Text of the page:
LS: The discussion about open educational resources (OER) has just started at our faculty. I am an OER ambassador and I am in contact with the library OER team about this. While from the research perspective the idea of sharing articles and research results is very integrated in the mentality of our community, I noticed that there are fewer people that are enthusiastic about open education. This is the first barrier we encounter when discussing OER with my colleagues. There are still a lot of preliminary talks to be done before this dimension is better understood and accepted at our faculty. 

Which objectives do you want to achieve in the upcoming two years with regard to the implementation of open science?

PM: I think one area where we could do more is bringing the students in the game and help them familiarize themselves with open science practices. To do this, we as teachers also need to become more familiar with these practices. Since students are the next generation of scientists, it makes sense to strike at the very core of the problem. Incorporating these ideas in our own teaching is a step in the right direction. 

LS: The greatest task and challenge for our faculty and for the legal community would be to increase the share of open access publishing in Dutch-language journals. In this area we really need to break the taboo and change the approach that we have towards the largest publisher of Dutch-language legal research, Wolters Kluwer. The issue with Kluwer being so reluctant to transition to open access is due to a variety of factors, like the fact that authors and editors are remunerated for publishing in these journals. In addition, these journals have a professional, practice-oriented target audience (e.g. law firms, ministries, law professionals, etc.). This situation has repercussions on education as it makes it more difficult to make materials available to students in the Dutch-language track, which usually prescribes Dutch-language readings.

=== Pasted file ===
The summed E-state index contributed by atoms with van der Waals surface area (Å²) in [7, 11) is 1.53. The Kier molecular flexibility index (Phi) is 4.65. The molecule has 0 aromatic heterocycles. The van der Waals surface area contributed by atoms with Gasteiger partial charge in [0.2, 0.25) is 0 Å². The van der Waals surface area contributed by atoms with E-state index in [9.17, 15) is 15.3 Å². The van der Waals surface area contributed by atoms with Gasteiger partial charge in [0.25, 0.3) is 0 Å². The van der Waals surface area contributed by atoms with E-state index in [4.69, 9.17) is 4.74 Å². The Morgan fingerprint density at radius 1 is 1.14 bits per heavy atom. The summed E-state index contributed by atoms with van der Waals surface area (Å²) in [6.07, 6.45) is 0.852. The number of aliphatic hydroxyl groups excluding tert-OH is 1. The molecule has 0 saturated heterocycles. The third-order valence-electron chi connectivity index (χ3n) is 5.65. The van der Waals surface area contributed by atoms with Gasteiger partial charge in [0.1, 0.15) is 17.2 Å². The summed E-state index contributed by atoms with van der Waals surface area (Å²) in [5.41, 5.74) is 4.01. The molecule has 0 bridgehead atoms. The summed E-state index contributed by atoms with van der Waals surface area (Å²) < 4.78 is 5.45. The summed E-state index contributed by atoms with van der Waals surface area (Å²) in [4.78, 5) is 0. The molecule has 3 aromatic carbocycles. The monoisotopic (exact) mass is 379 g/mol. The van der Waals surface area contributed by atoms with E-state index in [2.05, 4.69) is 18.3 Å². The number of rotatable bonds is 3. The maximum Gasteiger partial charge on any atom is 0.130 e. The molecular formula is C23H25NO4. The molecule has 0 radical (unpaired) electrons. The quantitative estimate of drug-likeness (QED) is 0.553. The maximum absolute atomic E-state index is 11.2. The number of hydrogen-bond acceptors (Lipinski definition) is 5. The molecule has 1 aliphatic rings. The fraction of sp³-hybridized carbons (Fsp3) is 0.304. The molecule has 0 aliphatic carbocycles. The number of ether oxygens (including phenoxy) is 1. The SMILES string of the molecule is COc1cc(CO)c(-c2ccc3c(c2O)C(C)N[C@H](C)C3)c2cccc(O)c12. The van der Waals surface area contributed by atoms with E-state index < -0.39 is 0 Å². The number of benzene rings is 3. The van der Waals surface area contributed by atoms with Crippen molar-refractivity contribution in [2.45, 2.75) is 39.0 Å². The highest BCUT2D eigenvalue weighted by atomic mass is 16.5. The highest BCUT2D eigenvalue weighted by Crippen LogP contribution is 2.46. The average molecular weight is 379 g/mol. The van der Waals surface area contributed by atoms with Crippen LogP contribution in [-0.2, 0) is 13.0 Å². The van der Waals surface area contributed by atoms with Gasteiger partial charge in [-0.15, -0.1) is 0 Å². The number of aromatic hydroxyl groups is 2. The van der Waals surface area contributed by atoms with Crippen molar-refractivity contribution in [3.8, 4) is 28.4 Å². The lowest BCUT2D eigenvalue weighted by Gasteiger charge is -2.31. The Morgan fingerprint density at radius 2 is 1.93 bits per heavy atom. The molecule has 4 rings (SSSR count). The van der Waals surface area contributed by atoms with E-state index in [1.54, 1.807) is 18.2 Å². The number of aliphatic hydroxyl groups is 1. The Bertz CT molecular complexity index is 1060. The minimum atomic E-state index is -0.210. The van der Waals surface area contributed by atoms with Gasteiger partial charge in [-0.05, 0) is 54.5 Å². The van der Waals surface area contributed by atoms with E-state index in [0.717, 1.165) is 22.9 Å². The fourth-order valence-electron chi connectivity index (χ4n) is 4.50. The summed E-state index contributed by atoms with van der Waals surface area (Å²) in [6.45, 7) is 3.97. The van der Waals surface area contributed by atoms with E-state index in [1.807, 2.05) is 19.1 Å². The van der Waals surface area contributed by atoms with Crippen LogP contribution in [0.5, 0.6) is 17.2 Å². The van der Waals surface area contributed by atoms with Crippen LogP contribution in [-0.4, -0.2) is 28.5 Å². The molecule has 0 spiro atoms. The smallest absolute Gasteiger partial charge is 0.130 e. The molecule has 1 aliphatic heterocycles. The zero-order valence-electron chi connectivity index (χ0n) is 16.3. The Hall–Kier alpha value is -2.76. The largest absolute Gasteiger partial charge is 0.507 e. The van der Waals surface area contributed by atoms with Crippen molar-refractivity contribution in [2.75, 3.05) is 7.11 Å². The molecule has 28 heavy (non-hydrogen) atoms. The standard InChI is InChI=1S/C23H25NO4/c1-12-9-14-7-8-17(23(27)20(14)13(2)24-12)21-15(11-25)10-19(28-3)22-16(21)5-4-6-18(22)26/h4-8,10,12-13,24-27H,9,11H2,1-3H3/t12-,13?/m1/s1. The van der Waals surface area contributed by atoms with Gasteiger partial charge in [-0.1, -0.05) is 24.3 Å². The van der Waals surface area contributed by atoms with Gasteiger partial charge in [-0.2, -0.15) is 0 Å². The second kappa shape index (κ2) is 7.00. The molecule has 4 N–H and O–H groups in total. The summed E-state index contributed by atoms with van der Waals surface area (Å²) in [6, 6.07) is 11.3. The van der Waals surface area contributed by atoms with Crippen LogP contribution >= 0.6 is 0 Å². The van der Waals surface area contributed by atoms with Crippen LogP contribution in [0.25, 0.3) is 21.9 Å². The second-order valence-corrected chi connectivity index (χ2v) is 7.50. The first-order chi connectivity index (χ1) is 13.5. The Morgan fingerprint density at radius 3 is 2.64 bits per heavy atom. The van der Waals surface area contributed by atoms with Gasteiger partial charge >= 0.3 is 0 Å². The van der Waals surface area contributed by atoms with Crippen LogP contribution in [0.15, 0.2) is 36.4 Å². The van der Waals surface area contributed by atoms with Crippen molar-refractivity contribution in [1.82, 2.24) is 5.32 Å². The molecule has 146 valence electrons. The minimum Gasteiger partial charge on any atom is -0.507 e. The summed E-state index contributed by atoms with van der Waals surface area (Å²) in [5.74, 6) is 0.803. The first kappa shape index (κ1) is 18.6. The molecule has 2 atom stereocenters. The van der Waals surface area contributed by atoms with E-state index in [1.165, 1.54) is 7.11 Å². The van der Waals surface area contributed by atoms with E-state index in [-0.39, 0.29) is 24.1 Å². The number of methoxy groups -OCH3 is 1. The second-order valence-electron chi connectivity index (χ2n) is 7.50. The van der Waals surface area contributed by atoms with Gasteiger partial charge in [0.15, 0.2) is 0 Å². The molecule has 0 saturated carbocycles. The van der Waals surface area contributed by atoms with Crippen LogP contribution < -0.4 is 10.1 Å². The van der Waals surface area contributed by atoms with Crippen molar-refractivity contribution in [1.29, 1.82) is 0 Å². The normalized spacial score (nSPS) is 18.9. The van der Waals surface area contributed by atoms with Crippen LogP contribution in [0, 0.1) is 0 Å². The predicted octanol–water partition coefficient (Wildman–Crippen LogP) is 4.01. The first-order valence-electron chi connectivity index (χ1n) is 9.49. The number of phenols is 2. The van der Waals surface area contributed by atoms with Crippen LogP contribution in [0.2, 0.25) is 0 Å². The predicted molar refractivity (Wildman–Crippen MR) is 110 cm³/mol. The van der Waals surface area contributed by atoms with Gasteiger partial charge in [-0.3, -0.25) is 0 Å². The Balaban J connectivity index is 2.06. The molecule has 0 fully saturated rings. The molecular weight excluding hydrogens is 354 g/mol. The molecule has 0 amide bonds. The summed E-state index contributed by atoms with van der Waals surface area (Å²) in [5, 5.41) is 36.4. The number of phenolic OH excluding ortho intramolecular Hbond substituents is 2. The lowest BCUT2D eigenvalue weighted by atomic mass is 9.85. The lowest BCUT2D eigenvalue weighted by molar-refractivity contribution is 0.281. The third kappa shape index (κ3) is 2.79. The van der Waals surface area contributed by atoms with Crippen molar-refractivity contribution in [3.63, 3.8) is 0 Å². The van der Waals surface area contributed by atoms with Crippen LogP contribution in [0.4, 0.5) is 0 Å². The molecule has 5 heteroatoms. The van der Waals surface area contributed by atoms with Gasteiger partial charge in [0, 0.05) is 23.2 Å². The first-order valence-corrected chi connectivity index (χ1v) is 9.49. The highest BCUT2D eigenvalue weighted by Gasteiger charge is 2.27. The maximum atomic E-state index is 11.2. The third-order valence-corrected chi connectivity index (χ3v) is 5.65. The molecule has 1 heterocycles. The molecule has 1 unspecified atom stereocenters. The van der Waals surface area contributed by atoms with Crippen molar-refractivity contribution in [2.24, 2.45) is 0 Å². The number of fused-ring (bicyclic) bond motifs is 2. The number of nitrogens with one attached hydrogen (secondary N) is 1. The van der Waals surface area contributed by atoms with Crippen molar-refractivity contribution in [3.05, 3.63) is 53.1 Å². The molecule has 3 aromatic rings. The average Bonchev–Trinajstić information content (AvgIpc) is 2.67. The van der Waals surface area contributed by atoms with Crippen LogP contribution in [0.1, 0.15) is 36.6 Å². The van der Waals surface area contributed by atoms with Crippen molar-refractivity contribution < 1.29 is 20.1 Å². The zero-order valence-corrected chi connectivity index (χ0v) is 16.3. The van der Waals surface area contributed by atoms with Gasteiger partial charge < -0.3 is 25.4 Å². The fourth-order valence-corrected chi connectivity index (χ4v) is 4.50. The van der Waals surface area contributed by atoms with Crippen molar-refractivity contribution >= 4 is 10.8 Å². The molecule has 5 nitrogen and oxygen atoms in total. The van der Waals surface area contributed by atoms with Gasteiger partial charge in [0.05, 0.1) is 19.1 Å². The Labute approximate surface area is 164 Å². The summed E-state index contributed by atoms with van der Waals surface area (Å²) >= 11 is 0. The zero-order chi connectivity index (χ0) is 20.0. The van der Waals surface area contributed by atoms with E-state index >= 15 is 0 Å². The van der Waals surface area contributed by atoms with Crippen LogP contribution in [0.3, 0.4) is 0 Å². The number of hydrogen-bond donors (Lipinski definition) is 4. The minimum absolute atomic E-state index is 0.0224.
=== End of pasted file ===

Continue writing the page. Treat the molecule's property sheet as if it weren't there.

You mentioned that the faculty wants to familiarize students with open science practices and incorporate these in teaching. What challenges do you foresee?

PM: The challenge is whether you can make it work in a particular project or a course and whether you can continue with it. We have a course called ‘Seminar International Law in Practice’ in which students work on a paper together. They need to do research and sometimes create a dataset, code and a code book. Students for instance have had to identify cases where Dutch courts took into account international humanitarian law. With the various steps the students take in this course, they familiarize themselves with, for instance, pre-registration, the FAIR principles, and open access publishing. So it is doable, but in order to make it more long term it really needs to be incorporated in a course, where the topic will also have to change regularly, otherwise the students of next year will simply piggyback on what has already been done. Besides this, you also need experts to supervise such projects. So, it is being done in some courses where possible. The students can get some experience with open science practices, sometimes already at the undergraduate level. The key word here is practice, practice, practice; practice makes perfect. There are considerations to be taken into account because it is a difficult task, but the benefits that we can reap from it make this an enticing perspective.

Recognizing and rewarding open science practices is an important part of making the full transition to open science. How do you think the faculty should change the recognition and reward of open science practices at the Law faculty?

PM: Yes, I think simply ‘more’ is the keyword here, not so much change. More reward for and recognition of open science practices. For instance, what you do (UB) by putting the spotlights on various open access publications is fantastic. We’ve also had this discussion within the YAG. An increase in not only recognition, but also in some more tangible evidence like more time for research, grant support and such, would be good. But this is a framework that already exists, so more would be my answer here.